Look at the semen types available and enquire as to the quality and pregnancy rates achieved. For a first time mare, using fresh or chilled semen is ideal, as frozen semen requires intensive management. Also consider the cost perspective, if you’re not sending your mare away to stud, a good AI vet will be necessary, and be aware of call out charges – regular visits will be needed with frozen semen especially, sometimes over weekends or late at night and extra charges could soon add up.
AI or natural?
In modern day sport horse breeding, natural covering is rarely available. The main benefit of using AI is the increased stallion choice – you can order semen from all around the UK, Europe and even the rest of the world. AI also eliminates the risk of the mare or stallion injuring each other throughout the covering process.
Caring for a mother-to-be
At the beginning of her pregnancy, your mare can be treated much like any other horse. Your mare should be kept up to date with worming and vaccinations and it’s also advisable for her to have a course of EHV vaccinations which are given at five, seven and nine months. These will be required if she is foaling at stud but are also recommended if foaling at home.
Be careful not to overfeed your mare prior to foaling, feeding advice will depend on the type, size and breed of your mare. A stud balancer may be required to provide the right nutrients so it’s worth getting some specific advice.
Keep a close eye on your mare as her pregnancy develops; when you check her daily examine her udder for any signs of premature development and her vulva for signs of discharge, both of which can indicate placentitis and will require treatment.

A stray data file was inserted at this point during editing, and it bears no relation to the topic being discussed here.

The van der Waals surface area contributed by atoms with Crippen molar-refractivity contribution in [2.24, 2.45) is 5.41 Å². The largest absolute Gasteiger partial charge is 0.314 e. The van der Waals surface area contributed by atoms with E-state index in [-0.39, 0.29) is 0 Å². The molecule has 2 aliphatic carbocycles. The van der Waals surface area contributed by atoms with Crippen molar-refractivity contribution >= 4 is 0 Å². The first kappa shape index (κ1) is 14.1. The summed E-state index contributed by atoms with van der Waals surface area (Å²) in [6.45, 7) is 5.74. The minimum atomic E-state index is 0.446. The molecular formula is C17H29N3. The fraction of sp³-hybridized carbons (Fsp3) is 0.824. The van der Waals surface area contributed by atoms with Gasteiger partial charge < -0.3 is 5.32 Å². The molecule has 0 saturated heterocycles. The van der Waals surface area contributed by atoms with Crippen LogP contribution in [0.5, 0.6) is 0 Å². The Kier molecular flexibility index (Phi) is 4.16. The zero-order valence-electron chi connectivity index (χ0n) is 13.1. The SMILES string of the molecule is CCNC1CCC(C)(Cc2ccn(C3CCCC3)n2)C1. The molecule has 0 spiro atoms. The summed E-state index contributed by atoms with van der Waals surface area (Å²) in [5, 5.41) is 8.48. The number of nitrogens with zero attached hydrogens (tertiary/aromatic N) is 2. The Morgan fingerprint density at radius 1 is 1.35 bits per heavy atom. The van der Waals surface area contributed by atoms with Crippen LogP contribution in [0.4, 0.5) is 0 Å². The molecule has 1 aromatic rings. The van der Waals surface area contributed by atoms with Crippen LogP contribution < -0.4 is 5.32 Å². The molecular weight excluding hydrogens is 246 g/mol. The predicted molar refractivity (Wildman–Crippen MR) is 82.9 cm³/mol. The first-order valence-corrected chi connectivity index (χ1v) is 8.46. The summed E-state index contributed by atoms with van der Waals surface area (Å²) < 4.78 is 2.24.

Home or away?
Foaling your mare at home is a big commitment. I strongly feel that foaling should always be attended – a helping hand can be the difference between life and death. Sitting up waiting for a foal to arrive can be time consuming – whilst the average gestation is 342 days, it can vary as widely as 320 to 365 days. If you can’t guarantee you’ll have the time available to sit up, then sending her to stud is the best option.
If you are foaling at home you’ll need a big roomy box and a very young foal will need access to a small, level and well fenced paddock. You will also need a foaling kit, which contains all the essentials required for foaling – preparation is definitely key! If things go wrong you will need to act quickly so it’s imperative to be able to spot when something isn’t right and to know how to correct simple faults – sometimes you only have minutes to rectify an issue so you may need to act sooner than the time it would take for your vet to reach you. Most foaling’s do go to plan but to be forewarned is to be forearmed.